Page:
Yakhnis states, “it’s important you can integrate with your ERP and that it can digest all of the data.” Once you consolidate financial data and operational data, you need to be able to capture and tag the data and add dimensions that work for your unique business needs so you can create informative reports, slice and dice the data in a variety of ways, and have those productive discussions. A time-saving financial management solution that helps teams close the books quicker and generates well-formatted reports faster helps you “get your time spent where it matters most.”
By investing in technology early on, you’ll have a longer period of historical data from which to measure your KPIs and will have established a way to track non-financial data. You will have automated many workflows and have new processes in place that utilize time savings netted from eliminating manual spreadsheet steps. From project financials to client profitability and overall company performance, you will have a means of measuring and adjusting business drivers to achieve business outcomes.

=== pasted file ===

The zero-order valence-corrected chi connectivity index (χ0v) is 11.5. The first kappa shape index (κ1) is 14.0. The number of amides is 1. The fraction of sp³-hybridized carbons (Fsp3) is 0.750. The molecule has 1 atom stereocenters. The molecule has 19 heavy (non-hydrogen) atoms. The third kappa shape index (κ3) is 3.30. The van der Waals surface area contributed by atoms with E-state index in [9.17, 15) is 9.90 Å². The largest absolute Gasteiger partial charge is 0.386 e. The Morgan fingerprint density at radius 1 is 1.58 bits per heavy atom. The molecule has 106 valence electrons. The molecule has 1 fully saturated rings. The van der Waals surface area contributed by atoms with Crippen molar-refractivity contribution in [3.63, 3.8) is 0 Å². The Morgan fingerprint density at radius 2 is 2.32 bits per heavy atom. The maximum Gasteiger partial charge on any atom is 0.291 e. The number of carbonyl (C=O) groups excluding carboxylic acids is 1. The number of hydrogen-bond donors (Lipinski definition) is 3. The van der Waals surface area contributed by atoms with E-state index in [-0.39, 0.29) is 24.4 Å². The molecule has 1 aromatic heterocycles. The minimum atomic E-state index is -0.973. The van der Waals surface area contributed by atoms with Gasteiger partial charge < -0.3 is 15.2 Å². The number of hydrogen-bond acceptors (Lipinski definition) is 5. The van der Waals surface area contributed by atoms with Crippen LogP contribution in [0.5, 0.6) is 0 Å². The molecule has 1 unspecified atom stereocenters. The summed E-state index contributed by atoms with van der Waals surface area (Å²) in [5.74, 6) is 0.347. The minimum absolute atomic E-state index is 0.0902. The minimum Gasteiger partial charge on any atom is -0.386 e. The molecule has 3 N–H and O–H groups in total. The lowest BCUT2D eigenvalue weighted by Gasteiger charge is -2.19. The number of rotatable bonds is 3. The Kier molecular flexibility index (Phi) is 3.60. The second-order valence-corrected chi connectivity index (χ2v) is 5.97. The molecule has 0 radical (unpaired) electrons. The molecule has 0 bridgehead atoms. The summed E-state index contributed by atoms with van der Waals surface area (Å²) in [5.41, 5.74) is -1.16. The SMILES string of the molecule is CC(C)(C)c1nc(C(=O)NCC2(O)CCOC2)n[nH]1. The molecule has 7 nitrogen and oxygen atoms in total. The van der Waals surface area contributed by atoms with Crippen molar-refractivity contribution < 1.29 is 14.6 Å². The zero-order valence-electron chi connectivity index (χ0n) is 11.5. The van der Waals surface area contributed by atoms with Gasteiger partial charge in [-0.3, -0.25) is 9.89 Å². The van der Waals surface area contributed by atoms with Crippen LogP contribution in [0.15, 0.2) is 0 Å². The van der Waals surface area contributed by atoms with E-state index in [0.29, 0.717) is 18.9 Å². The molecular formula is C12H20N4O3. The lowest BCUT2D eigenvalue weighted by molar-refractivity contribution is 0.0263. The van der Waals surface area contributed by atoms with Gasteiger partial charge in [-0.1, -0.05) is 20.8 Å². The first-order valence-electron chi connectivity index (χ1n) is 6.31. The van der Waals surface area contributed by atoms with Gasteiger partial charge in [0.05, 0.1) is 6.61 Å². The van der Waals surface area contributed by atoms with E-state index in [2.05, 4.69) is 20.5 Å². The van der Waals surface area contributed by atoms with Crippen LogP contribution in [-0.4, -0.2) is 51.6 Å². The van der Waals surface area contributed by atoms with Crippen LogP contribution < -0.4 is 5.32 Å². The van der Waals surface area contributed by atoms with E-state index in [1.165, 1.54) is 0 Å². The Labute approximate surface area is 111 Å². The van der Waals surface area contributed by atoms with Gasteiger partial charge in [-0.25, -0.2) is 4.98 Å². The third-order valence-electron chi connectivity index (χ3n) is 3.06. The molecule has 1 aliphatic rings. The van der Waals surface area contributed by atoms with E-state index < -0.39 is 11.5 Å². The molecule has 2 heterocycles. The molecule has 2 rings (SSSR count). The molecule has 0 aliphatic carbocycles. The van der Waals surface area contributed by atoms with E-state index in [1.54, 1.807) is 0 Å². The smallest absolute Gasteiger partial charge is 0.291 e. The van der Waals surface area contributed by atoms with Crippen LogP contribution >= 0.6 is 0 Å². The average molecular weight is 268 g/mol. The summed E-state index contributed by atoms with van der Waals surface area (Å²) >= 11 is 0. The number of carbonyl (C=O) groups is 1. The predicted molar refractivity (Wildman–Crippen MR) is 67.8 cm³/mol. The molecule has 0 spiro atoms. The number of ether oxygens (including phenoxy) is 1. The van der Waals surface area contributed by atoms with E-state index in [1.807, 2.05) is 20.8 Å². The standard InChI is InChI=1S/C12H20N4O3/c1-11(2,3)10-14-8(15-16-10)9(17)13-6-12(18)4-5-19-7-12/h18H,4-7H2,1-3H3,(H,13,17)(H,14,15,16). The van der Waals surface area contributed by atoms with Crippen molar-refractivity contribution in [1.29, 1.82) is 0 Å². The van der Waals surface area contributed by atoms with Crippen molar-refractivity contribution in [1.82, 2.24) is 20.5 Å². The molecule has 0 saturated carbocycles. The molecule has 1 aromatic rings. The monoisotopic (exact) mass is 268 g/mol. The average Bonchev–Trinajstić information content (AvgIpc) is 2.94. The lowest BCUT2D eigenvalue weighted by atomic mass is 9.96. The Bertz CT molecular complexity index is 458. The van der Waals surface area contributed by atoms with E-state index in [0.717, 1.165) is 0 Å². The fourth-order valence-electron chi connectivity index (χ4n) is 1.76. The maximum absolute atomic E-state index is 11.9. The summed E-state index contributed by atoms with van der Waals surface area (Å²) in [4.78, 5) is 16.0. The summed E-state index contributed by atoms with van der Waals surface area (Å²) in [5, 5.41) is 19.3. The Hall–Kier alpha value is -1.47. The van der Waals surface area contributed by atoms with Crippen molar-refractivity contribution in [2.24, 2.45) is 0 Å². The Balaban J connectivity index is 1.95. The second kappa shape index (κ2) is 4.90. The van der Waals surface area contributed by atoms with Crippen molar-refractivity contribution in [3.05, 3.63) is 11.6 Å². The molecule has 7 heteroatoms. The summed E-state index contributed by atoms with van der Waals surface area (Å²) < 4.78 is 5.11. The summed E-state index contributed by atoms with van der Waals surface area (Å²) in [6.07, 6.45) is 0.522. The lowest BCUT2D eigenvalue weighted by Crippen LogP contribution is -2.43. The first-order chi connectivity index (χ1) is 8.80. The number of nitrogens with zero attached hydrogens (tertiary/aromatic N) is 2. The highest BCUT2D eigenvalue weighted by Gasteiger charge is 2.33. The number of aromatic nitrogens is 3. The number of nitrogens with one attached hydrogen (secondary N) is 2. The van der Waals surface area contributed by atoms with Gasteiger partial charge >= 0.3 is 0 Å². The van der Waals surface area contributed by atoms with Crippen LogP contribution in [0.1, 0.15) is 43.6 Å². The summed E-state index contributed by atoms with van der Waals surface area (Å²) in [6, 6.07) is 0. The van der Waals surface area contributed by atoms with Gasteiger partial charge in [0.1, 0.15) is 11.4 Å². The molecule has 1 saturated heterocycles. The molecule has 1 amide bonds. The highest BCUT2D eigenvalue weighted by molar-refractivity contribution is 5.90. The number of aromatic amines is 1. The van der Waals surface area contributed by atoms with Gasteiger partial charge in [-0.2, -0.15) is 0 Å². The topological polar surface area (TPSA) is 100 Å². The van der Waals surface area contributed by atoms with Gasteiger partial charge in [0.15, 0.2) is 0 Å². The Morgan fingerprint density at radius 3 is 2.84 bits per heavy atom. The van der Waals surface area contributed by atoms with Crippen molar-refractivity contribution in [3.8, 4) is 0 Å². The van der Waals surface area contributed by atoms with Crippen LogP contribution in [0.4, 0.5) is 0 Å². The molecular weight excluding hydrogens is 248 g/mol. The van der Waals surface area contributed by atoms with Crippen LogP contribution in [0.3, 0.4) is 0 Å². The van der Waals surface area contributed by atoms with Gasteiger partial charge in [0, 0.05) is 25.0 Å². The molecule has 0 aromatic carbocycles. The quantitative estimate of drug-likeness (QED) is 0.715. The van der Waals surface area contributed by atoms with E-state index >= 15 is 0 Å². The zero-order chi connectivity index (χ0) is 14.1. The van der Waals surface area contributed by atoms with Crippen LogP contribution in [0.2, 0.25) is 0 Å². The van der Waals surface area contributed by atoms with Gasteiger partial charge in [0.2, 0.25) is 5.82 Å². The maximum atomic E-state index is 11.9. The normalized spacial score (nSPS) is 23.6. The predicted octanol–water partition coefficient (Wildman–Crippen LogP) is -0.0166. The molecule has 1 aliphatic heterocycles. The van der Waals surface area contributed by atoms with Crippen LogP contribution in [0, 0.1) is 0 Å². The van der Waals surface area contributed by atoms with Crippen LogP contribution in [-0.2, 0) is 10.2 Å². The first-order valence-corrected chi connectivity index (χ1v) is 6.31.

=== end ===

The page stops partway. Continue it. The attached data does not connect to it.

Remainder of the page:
Lastly, you need all the data in one place for one source of truth of real-time data shared across teams. Data accuracy, integrity, and timeliness increase trust and make collaborating easier. Yakhnis mentioned the benefits of saving time by having integrated reporting that allows you to customize and templatize reports.
With strong teams, processes and tools in place, professional services firms can shift time and focus from spreadsheet and formula management to value-add, process improvement initiatives.
This post was originally published on Sage.com